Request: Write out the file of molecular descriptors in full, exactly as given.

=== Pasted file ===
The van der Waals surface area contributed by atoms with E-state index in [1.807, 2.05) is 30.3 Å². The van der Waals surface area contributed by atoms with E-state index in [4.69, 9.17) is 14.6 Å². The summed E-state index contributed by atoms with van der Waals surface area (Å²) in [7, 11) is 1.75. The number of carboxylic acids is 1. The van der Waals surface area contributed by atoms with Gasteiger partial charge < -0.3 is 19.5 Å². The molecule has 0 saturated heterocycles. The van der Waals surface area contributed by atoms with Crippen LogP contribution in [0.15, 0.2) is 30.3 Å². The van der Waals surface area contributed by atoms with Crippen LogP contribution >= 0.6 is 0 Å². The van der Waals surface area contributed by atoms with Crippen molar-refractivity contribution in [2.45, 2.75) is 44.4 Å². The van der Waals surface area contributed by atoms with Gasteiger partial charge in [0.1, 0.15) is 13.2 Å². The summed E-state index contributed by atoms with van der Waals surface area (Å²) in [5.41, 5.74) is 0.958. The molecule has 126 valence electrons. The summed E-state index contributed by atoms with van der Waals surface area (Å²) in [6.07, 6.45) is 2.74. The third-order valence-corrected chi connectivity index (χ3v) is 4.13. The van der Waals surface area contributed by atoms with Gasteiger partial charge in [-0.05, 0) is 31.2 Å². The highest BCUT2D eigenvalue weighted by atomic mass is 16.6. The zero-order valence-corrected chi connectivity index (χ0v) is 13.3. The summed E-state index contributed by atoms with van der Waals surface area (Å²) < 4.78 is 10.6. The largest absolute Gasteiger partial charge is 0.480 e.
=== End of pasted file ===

The van der Waals surface area contributed by atoms with E-state index in [1.807, 2.05) is 30.3 Å². The van der Waals surface area contributed by atoms with E-state index in [4.69, 9.17) is 14.6 Å². The summed E-state index contributed by atoms with van der Waals surface area (Å²) in [7, 11) is 1.75. The number of carboxylic acids is 1. The van der Waals surface area contributed by atoms with Gasteiger partial charge < -0.3 is 19.5 Å². The molecule has 0 saturated heterocycles. The van der Waals surface area contributed by atoms with Crippen LogP contribution in [0.15, 0.2) is 30.3 Å². The van der Waals surface area contributed by atoms with Crippen LogP contribution >= 0.6 is 0 Å². The van der Waals surface area contributed by atoms with Crippen molar-refractivity contribution in [2.45, 2.75) is 44.4 Å². The van der Waals surface area contributed by atoms with Gasteiger partial charge in [0.1, 0.15) is 13.2 Å². The summed E-state index contributed by atoms with van der Waals surface area (Å²) in [5.41, 5.74) is 0.958. The molecule has 126 valence electrons. The summed E-state index contributed by atoms with van der Waals surface area (Å²) in [6.07, 6.45) is 2.74. The third-order valence-corrected chi connectivity index (χ3v) is 4.13. The van der Waals surface area contributed by atoms with Gasteiger partial charge in [-0.05, 0) is 31.2 Å². The highest BCUT2D eigenvalue weighted by atomic mass is 16.6. The zero-order valence-corrected chi connectivity index (χ0v) is 13.3. The summed E-state index contributed by atoms with van der Waals surface area (Å²) < 4.78 is 10.6. The largest absolute Gasteiger partial charge is 0.480 e.